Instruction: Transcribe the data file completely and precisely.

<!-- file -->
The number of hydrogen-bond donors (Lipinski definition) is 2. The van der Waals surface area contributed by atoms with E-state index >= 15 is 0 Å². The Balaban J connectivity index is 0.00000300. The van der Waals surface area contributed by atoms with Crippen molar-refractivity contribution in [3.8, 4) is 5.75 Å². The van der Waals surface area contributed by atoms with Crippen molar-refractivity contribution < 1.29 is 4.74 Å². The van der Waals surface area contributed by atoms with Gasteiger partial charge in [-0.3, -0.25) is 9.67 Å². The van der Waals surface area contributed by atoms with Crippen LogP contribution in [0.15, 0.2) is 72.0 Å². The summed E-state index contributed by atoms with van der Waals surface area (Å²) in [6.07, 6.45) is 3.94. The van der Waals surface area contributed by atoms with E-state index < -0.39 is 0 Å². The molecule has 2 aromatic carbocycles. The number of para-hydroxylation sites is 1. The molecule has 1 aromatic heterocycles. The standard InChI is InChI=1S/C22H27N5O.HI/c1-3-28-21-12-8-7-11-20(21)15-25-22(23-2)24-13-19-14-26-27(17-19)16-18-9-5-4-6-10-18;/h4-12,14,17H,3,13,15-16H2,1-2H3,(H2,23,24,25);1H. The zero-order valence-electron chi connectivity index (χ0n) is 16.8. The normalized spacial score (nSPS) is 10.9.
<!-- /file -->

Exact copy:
The number of hydrogen-bond donors (Lipinski definition) is 2. The van der Waals surface area contributed by atoms with E-state index >= 15 is 0 Å². The Balaban J connectivity index is 0.00000300. The van der Waals surface area contributed by atoms with Crippen molar-refractivity contribution in [3.8, 4) is 5.75 Å². The van der Waals surface area contributed by atoms with Crippen molar-refractivity contribution < 1.29 is 4.74 Å². The van der Waals surface area contributed by atoms with Gasteiger partial charge in [-0.3, -0.25) is 9.67 Å². The van der Waals surface area contributed by atoms with Crippen LogP contribution in [0.15, 0.2) is 72.0 Å². The summed E-state index contributed by atoms with van der Waals surface area (Å²) in [6.07, 6.45) is 3.94. The van der Waals surface area contributed by atoms with E-state index < -0.39 is 0 Å². The molecule has 2 aromatic carbocycles. The number of para-hydroxylation sites is 1. The molecule has 1 aromatic heterocycles. The standard InChI is InChI=1S/C22H27N5O.HI/c1-3-28-21-12-8-7-11-20(21)15-25-22(23-2)24-13-19-14-26-27(17-19)16-18-9-5-4-6-10-18;/h4-12,14,17H,3,13,15-16H2,1-2H3,(H2,23,24,25);1H. The zero-order valence-electron chi connectivity index (χ0n) is 16.8. The normalized spacial score (nSPS) is 10.9.